Experience, trust and hard work are the reasons
behind our track record of success.

A criminal record may impact chances for employment

On Behalf of | Sep 12, 2013 | Drug Charges |

As the economy slowly rights itself, more and more North Carolina residents are finding new employment opportunities. Applicants are brushing off and updating their resumes in hopes of landing their dream job and a chance to bring a steady income to their budget. However, what happens when a job applicant has a criminal record? Can something that you did years ago ruin your chance for employment?

This is what one Charlotte woman discovered when she applied for a job through a temp agency. The agency required a copy of her criminal history and to the woman’s surprise, a 20-year-old drug charge still remained on her record. The agency never contacted the woman again.

Sadly, this woman isn’t alone. It is estimated that 1.5 million North Carolina residents have a criminal record that may potentially impact their chances for new employment. In fact, the problem doesn’t just stop at job opportunities. Child custody, public assistance and even occupational licenses can all be affected by a criminal history.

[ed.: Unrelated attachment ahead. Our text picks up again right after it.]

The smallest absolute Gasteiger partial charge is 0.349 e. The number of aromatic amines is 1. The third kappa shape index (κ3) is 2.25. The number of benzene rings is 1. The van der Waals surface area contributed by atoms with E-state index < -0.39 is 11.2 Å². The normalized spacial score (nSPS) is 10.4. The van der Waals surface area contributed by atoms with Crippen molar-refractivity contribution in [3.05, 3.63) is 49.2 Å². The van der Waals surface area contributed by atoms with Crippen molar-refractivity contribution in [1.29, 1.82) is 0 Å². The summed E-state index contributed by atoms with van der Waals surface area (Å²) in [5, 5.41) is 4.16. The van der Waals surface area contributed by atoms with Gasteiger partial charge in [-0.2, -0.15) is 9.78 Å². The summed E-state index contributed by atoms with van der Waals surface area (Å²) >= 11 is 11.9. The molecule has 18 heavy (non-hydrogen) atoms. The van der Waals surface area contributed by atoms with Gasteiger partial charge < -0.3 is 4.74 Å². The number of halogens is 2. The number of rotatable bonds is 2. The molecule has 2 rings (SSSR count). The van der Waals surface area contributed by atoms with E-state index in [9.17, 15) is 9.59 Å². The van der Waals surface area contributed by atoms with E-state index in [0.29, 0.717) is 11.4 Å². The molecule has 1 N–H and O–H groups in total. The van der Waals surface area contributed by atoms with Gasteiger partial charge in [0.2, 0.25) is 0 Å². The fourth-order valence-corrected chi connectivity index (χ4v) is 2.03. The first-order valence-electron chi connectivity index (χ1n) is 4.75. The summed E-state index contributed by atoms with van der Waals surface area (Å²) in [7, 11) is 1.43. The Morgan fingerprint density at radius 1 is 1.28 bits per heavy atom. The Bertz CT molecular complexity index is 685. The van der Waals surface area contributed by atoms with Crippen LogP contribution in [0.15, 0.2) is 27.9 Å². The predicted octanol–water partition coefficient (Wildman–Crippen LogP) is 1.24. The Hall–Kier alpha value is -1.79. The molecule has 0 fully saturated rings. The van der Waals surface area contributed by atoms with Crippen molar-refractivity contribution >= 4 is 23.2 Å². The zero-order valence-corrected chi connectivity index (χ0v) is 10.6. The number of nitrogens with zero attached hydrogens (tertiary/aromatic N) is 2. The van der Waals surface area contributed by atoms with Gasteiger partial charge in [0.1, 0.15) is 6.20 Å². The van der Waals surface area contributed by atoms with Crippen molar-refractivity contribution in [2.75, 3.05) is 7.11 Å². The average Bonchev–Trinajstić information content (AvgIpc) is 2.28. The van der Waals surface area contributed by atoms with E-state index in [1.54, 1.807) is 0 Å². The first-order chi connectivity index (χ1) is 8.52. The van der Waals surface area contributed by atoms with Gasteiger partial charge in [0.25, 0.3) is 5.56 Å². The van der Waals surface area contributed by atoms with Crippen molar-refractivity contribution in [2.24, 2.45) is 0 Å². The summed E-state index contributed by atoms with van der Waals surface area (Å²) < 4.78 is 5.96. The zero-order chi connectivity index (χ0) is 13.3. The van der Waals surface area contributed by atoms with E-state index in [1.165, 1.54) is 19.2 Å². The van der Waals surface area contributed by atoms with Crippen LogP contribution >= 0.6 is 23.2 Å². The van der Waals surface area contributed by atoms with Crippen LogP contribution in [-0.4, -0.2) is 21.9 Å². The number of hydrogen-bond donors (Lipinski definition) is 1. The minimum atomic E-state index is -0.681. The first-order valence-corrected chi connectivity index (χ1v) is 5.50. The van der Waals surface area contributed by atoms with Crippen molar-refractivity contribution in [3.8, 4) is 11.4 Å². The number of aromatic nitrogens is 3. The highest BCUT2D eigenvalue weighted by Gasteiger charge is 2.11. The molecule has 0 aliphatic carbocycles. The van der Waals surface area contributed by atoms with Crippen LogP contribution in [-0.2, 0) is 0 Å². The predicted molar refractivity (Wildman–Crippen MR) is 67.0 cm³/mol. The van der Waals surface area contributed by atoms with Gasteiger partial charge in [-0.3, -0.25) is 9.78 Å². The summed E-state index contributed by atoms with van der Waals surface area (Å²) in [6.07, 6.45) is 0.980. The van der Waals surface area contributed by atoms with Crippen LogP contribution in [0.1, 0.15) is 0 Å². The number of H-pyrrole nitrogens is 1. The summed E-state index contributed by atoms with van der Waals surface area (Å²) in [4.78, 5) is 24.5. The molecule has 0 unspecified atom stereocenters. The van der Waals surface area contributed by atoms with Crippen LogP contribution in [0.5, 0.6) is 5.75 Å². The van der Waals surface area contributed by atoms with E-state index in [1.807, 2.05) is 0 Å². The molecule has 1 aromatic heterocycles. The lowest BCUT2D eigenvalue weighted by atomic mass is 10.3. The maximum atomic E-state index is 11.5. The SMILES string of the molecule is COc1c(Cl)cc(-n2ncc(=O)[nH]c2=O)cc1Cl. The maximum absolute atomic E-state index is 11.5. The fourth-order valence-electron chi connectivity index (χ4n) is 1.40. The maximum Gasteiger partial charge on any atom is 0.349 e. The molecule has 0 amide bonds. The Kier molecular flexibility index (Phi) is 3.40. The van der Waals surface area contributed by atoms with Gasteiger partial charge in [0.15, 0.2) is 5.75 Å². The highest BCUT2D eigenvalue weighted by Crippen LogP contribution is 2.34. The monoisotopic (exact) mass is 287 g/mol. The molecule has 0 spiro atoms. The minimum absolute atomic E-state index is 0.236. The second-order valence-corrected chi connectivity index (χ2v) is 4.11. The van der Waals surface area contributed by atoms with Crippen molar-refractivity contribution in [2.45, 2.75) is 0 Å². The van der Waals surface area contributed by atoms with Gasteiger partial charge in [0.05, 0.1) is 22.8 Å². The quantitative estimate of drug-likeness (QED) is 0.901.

Thankfully, the problem was recently addressed by state lawmakers this year and they agreed to expand the criteria for “low-level” felonies or “nonviolent misdemeanors.” Now, some individuals may have the opportunity to eliminate infractions from their criminal record or have the offense expunged. Additionally, this year’s new legislation specifically states that employers cannot request a job applicant to supply information about any previous criminal charges that have been expunged.

Everyone makes mistakes. However, it is difficult to move forward in life if that lapse in judgement continues to stand in the way. Consulting with an attorney to see if there are options available for your specific situation may be the first step in creating your new future.

Source: WNCN, “NC expanding rules for erasing criminal records,” Jeff Reeves, Aug. 24, 2013


RSS Feed

FindLaw Network